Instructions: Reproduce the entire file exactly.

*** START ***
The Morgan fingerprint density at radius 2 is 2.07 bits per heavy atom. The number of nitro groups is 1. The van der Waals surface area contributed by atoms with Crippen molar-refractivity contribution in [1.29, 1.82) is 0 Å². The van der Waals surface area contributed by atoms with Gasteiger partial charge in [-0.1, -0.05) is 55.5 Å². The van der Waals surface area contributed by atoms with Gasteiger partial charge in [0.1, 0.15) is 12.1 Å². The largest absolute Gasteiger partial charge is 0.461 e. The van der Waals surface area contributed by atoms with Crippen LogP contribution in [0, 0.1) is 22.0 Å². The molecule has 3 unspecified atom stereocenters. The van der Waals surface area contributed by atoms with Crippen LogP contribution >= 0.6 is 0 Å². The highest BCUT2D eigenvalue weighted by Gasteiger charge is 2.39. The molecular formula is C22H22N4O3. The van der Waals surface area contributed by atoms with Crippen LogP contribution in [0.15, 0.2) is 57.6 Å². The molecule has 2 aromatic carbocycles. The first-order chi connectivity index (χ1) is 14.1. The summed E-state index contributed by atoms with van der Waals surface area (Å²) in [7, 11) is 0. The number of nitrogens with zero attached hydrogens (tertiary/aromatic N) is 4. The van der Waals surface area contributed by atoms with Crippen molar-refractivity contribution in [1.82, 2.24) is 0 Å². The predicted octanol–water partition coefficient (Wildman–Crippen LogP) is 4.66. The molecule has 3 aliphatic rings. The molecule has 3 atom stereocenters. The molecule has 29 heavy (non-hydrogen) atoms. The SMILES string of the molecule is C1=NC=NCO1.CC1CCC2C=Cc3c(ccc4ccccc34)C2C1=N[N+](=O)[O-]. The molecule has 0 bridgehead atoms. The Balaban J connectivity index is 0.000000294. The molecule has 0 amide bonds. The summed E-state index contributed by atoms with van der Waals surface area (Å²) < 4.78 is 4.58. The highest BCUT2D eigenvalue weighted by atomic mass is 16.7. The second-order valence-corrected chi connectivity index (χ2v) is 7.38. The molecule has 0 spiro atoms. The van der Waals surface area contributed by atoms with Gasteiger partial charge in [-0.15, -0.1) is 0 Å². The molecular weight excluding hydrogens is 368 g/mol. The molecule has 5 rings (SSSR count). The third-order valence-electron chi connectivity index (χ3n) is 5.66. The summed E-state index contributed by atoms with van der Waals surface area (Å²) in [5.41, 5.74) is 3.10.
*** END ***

The Morgan fingerprint density at radius 2 is 2.07 bits per heavy atom. The number of nitro groups is 1. The van der Waals surface area contributed by atoms with Crippen molar-refractivity contribution in [1.29, 1.82) is 0 Å². The van der Waals surface area contributed by atoms with Gasteiger partial charge in [-0.1, -0.05) is 55.5 Å². The van der Waals surface area contributed by atoms with Gasteiger partial charge in [0.1, 0.15) is 12.1 Å². The largest absolute Gasteiger partial charge is 0.461 e. The van der Waals surface area contributed by atoms with Crippen LogP contribution in [0, 0.1) is 22.0 Å². The molecule has 3 unspecified atom stereocenters. The van der Waals surface area contributed by atoms with Crippen LogP contribution >= 0.6 is 0 Å². The highest BCUT2D eigenvalue weighted by Gasteiger charge is 2.39. The molecular formula is C22H22N4O3. The van der Waals surface area contributed by atoms with Crippen LogP contribution in [0.15, 0.2) is 57.6 Å². The molecule has 2 aromatic carbocycles. The first-order chi connectivity index (χ1) is 14.1. The summed E-state index contributed by atoms with van der Waals surface area (Å²) in [7, 11) is 0. The number of nitrogens with zero attached hydrogens (tertiary/aromatic N) is 4. The van der Waals surface area contributed by atoms with Crippen molar-refractivity contribution in [1.82, 2.24) is 0 Å². The predicted octanol–water partition coefficient (Wildman–Crippen LogP) is 4.66. The molecule has 3 aliphatic rings. The molecule has 3 atom stereocenters. The molecule has 29 heavy (non-hydrogen) atoms. The SMILES string of the molecule is C1=NC=NCO1.CC1CCC2C=Cc3c(ccc4ccccc34)C2C1=N[N+](=O)[O-]. The molecule has 0 bridgehead atoms. The Balaban J connectivity index is 0.000000294. The molecule has 0 amide bonds. The summed E-state index contributed by atoms with van der Waals surface area (Å²) < 4.78 is 4.58. The highest BCUT2D eigenvalue weighted by atomic mass is 16.7. The second-order valence-corrected chi connectivity index (χ2v) is 7.38. The molecule has 0 spiro atoms. The van der Waals surface area contributed by atoms with Gasteiger partial charge in [-0.15, -0.1) is 0 Å². The molecular weight excluding hydrogens is 368 g/mol. The molecule has 5 rings (SSSR count). The third-order valence-electron chi connectivity index (χ3n) is 5.66. The summed E-state index contributed by atoms with van der Waals surface area (Å²) in [5.41, 5.74) is 3.10.